Just Like Daisy Duke
By Cruelest Month
The summer I was seven I carried my red, yellow and blue one-piece swimsuit in my purse everywhere I went. Why? Well, as I explained to my friend Krista, “Daisy Duke does it. This way I am always prepared.”
My favorite television shows were Charlie’s Angels, Wonder Woman, and the Dukes of Hazzard. Just like Clark Kent wearing his Superman unitard and cape under his mild mannered reporter garb, my favorite television heroines also had power suits. Wonder Woman would spin around and be clothed in her power panties, bustier, red boots, and tiara. One of Charlie’s Angels would throw on a bikini and men would give up crucial crime solving clues. Bo and Luke Duke in a bind? No worries, here comes Cousin Daisy in her red bikini to distract Sheriff Roscoe P. Coltrane. To my seven-year-old mind, it was pretty awesome that I had access to a superpower. I just had to put on my swimsuit and men would do my bidding. Knowing that I was prepared to unleash “Swimsuit Super Power” was thrilling. I felt invincible that summer.
At 18-years-old I flirted frequently to feeble-girl my way out of breaking down the ice in the salad bar at my restaurant job (my work uniform was a can-can dress and fishnet stockings that in retrospect may have added to my influence). This experiment in enticing others through sexual allure left me feeling objectified. Especially when I found that my ice breaking male colleagues expected receptiveness to their romantic overtures in exchange for their assistance. I did not go on to habitually use flirtation or sexual attractiveness as a source of power. I gained experiences of wielding power and exerting influence through my involvement in civic and academic communities. My experimentation with being a flirty feeble-girl helped me determine that I preferred the feeling of influencing others through reason and collaboration.
Recently, I have been observing some young people close to me as they revel in the power of their external beauty. The young man is obsessed with his biceps and styling his hair. He slows down to look each time he passes a reflective surface. The young woman has an ample bosom and a rainbow collection of low cut strappy tank tops that she wears on cold and hot days alike. Sometimes she accidentally answers the door in her teeny tiny sleep shorts when a boy comes to visit. Both of my young friends delight in their power to attract and influence others through their looks. They like being sexual objects and become angry when I threaten their favorite source of power with talks of modesty and chastity.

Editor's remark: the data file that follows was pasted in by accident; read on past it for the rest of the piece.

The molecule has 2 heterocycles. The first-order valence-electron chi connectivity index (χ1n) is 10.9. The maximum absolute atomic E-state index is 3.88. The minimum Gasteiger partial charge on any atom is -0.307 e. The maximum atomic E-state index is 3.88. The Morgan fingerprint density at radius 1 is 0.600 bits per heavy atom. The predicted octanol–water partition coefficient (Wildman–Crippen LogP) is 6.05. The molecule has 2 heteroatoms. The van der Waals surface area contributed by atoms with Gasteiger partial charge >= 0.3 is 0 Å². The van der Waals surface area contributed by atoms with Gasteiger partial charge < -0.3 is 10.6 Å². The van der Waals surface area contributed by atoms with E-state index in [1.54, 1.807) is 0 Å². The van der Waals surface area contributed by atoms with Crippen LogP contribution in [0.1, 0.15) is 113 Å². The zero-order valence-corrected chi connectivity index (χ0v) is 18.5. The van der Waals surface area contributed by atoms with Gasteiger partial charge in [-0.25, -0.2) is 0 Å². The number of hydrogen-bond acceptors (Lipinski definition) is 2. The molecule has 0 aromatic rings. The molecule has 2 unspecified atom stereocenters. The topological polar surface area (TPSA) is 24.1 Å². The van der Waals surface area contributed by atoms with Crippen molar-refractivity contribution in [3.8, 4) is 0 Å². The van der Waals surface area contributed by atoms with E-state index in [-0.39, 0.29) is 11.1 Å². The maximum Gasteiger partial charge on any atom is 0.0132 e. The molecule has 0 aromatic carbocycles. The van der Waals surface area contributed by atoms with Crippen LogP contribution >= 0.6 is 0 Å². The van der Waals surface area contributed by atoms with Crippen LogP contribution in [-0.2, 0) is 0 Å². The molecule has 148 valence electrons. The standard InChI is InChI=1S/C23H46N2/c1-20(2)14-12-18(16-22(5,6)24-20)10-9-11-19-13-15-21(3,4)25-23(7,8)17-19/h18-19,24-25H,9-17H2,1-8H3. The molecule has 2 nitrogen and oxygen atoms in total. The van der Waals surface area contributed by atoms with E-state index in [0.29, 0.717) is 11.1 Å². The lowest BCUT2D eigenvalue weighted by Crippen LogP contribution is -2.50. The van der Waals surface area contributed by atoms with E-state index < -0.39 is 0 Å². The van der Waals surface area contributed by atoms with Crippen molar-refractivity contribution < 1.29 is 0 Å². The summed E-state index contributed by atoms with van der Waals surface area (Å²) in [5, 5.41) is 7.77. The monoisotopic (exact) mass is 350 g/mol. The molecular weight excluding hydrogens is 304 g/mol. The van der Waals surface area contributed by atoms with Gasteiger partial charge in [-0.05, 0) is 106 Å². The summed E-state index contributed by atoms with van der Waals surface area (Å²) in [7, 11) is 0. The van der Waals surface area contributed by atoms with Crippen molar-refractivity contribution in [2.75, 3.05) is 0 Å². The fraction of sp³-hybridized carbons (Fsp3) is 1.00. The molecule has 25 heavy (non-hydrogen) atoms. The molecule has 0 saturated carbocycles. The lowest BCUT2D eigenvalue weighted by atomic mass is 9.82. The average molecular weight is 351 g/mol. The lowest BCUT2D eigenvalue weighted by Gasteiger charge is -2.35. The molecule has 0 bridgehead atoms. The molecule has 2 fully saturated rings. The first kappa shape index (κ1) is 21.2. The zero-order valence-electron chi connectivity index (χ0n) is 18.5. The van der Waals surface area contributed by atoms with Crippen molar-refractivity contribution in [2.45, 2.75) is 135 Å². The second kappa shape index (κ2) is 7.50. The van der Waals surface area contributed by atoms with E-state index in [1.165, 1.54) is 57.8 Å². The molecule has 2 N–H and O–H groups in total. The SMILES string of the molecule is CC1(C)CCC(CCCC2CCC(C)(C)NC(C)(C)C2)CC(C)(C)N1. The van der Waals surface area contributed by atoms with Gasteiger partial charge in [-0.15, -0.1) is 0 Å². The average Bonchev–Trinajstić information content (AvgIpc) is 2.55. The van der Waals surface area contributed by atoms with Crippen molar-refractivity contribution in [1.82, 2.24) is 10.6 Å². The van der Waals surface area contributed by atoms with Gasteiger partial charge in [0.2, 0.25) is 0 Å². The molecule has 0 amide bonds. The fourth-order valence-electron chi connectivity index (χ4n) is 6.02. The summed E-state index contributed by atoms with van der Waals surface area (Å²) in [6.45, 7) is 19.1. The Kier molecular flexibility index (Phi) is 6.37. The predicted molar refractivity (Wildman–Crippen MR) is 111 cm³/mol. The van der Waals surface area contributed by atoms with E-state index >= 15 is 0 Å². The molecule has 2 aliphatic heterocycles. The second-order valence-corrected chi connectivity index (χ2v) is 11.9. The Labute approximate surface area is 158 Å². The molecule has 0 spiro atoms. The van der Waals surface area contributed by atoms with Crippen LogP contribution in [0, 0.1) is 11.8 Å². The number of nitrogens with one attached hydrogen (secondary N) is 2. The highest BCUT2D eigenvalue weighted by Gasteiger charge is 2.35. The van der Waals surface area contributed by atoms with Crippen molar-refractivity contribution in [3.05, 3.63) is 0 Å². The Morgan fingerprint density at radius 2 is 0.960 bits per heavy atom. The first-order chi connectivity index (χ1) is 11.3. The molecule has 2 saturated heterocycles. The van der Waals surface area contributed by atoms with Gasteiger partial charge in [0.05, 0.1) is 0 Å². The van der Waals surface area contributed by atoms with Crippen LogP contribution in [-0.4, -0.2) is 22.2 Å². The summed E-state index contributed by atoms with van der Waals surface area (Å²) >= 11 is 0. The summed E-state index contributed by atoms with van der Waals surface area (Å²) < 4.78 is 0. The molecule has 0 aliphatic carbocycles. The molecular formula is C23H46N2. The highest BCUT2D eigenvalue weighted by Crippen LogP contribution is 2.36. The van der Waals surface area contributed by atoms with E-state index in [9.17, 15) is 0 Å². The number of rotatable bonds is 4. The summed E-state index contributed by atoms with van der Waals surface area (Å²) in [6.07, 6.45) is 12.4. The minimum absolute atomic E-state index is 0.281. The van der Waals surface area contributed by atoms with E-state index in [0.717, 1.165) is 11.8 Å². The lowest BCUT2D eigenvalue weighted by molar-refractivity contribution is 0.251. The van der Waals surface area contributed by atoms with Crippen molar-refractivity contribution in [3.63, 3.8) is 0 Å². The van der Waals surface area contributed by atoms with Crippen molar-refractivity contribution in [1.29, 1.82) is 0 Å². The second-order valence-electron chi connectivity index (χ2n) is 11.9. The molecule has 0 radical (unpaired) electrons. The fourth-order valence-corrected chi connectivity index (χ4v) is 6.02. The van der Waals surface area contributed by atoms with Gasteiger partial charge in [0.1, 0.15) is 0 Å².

I could scare them both with horror stories of sexual object victimization, but would prefer to offer them positive enticement to seek more uplifting and lasting sources of empowerment. I have collaborated with local priesthood leaders to engage the male youth in using his priesthood power to serve in our religious community, hoping he’ll find empowerment in increased responsibility at church. Local Young Women leadership is also aware of the challenges facing the female youth but have not been able to identify opportunities to engage her in greater responsibility.
I believe that the truest source of empowerment is knowing that my thoughts, actions, and deeds are in harmony with Heavenly Parents. As an adult, I am a member of many different groups and communities and experience varying degrees of influence and responsibilities within each of these communities. It saddens me to realize I have the least influence and responsibility in the community of the LDS church. In my work and civic life, I frequently feel that Heavenly Parents are giving me the thumbs up as I do important work using my unique skills and abilities. I am Wonder Woman, an Angel, or even helpful Daisy Duke solving problems and making the world better. No swimsuit required.
Rarely, I have had that same “super hero at work” feeling in the LDS community. As a 20-year-old Young Women’s leader in an Oakland Cambodian Branch, I have felt empowered as I helped inner city youth to volunteer in the community, gain an appreciation for the outdoors, and improve academic achievement. Later as an Ordinance Worker in the Los Angeles Temple, I also felt deep satisfaction and divine approval as I served other sisters by performing ordinances. In both of these callings, I felt the heft of the responsibility laid on me, and that heft added to my feeling of achievement and empowerment.
A dose of empowering responsibility is just what my young female friend needs. Is there an avenue to empowerment in the LDS community that might entice my young female friend to one day trade in strappy tank tops and booty shorts for temple covenants, garments, and hopefully more enduring power? She is happiest when the eyes of others are on her, but is too old to be the Reverence Child in primary in sacrament meeting, and too female to bless or pass the Sacrament. I’m in search of opportunities for her to feel super, without being a sexual object.
What makes a young person feel super? When did you first realize there was “Swimsuit Super Power?” If you used this power and then stopped, what enticed you to stop?